Practice Greenhealth reports, that in the United States, health care facilities produce roughly 12 million pounds of trash that gets transported to landfills on a daily basis, thus accounting for approximately eight percent of the country’s carbon footprint. Health care institutions nationwide are uniting through sustainable initiatives that encourage healthier patients, healthier staff and healthier environments. By properly disposing of waste, individuals and departments throughout an organization, from senior leadership to front-line workers, can play an essential role in the success of a waste management program.

In December of 2011, the trash volume at Yale-New Haven Hospital (YNHH) was 76 percent of total waste. Regulated Medical Waste (RMW) was at 9 percent, and the hospital was recycling about 13 percent of its total waste stream through confidential shredding and cardboard. One year later, vast recycling efforts had decreased solid waste to 66 percent. Recycling climbed to 24 percent, and RMW dropped to 8 percent. Total savings for YNHH were over $50,000.

Not only does recycling create a healthier environment for the community, but it also can save money. By recycling single-stream products (paper, plastics, newspaper, cardboard, glass) as well as confidential material, mattresses, and construction debris, significant savings can be redeemed. Moreover, the hospital is understood to be looking into even more ways to reduce waste and deal with construction debris in the future such as investing in a self-dumping hopper.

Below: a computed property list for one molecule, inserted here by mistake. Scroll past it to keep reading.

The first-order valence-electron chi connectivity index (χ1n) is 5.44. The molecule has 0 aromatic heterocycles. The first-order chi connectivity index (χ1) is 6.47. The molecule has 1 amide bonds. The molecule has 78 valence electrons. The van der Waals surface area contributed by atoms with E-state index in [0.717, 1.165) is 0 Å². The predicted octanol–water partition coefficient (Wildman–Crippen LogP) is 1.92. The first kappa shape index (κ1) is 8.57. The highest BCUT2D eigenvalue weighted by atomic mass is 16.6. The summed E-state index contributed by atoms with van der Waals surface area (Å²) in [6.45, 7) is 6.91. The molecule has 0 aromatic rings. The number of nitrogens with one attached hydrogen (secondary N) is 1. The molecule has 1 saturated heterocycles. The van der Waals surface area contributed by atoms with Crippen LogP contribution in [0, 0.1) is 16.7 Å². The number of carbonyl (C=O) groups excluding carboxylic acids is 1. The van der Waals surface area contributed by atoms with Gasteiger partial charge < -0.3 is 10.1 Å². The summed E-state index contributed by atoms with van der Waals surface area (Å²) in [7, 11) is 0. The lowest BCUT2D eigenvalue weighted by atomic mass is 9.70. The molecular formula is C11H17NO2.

In case you were not aware, a self-dumping hopper is a container used to temporarily store materials so that they can be dumped easily. Hoppers are used in construction, warehousing, agriculture, and other material handling industries to process, dispose of, or relocate materials. To learn more about hoppers, take a look at this useful guide where you can discover some clear and detailed Sanitation Benefits of Self-Dumping Hoppers.

Ultimately, while the politically correct idea of going green sounds exciting to leaders, cost savings grab their attention as well.

In 2012 Yale-New Haven Hospital achieved:

  • Two percent reduction (185,203 pounds) in medical waste volume
  • 95 percent of major construction and demolition debris recycled
  • 26 percent of paper, glass, plastic, cans, and cardboard recycled
  • 302,400 pounds of food waste diverted by utilizing the bio-digester
  • 28,674 pounds of waste diverted out of landfills due to medical device reprocessing

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